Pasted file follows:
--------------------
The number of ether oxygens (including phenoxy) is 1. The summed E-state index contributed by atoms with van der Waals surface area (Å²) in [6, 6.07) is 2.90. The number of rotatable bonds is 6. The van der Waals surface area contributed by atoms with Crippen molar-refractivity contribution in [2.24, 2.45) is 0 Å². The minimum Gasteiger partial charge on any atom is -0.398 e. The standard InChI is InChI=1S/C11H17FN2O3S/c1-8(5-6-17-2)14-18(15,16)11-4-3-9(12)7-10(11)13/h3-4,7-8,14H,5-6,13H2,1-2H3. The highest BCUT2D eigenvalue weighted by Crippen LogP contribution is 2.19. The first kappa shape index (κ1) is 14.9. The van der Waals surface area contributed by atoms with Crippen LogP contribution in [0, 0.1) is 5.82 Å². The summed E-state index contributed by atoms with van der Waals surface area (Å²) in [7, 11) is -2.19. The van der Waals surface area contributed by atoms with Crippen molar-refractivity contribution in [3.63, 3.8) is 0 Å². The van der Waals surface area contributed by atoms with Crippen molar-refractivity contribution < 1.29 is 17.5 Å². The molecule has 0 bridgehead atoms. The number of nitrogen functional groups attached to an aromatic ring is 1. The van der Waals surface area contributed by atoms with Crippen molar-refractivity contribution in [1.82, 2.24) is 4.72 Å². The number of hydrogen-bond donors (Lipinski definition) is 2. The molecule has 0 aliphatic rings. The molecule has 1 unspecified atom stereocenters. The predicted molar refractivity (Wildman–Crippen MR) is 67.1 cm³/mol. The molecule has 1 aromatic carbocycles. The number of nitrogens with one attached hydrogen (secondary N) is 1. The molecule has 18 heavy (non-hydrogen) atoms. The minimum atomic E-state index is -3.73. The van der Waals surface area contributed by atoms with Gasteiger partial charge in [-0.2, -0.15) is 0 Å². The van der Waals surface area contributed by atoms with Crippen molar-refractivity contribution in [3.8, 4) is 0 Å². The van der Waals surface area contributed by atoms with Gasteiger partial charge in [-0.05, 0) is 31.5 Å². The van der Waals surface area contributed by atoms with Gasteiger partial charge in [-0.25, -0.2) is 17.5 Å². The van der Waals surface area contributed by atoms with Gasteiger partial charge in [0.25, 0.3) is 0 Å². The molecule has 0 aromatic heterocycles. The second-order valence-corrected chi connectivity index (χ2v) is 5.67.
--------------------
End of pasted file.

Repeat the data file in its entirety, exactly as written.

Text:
The number of ether oxygens (including phenoxy) is 1. The summed E-state index contributed by atoms with van der Waals surface area (Å²) in [6, 6.07) is 2.90. The number of rotatable bonds is 6. The van der Waals surface area contributed by atoms with Crippen molar-refractivity contribution in [2.24, 2.45) is 0 Å². The minimum Gasteiger partial charge on any atom is -0.398 e. The standard InChI is InChI=1S/C11H17FN2O3S/c1-8(5-6-17-2)14-18(15,16)11-4-3-9(12)7-10(11)13/h3-4,7-8,14H,5-6,13H2,1-2H3. The highest BCUT2D eigenvalue weighted by Crippen LogP contribution is 2.19. The first kappa shape index (κ1) is 14.9. The van der Waals surface area contributed by atoms with Crippen LogP contribution in [0, 0.1) is 5.82 Å². The summed E-state index contributed by atoms with van der Waals surface area (Å²) in [7, 11) is -2.19. The van der Waals surface area contributed by atoms with Crippen molar-refractivity contribution in [3.63, 3.8) is 0 Å². The van der Waals surface area contributed by atoms with Crippen molar-refractivity contribution < 1.29 is 17.5 Å². The molecule has 0 bridgehead atoms. The number of nitrogen functional groups attached to an aromatic ring is 1. The van der Waals surface area contributed by atoms with Crippen molar-refractivity contribution in [1.82, 2.24) is 4.72 Å². The number of hydrogen-bond donors (Lipinski definition) is 2. The molecule has 0 aliphatic rings. The molecule has 1 unspecified atom stereocenters. The predicted molar refractivity (Wildman–Crippen MR) is 67.1 cm³/mol. The molecule has 1 aromatic carbocycles. The number of nitrogens with one attached hydrogen (secondary N) is 1. The molecule has 18 heavy (non-hydrogen) atoms. The minimum atomic E-state index is -3.73. The van der Waals surface area contributed by atoms with Gasteiger partial charge in [-0.2, -0.15) is 0 Å². The van der Waals surface area contributed by atoms with Crippen molar-refractivity contribution in [3.8, 4) is 0 Å². The van der Waals surface area contributed by atoms with Gasteiger partial charge in [-0.05, 0) is 31.5 Å². The van der Waals surface area contributed by atoms with Gasteiger partial charge in [-0.25, -0.2) is 17.5 Å². The van der Waals surface area contributed by atoms with Gasteiger partial charge in [0.25, 0.3) is 0 Å². The molecule has 0 aromatic heterocycles. The second-order valence-corrected chi connectivity index (χ2v) is 5.67.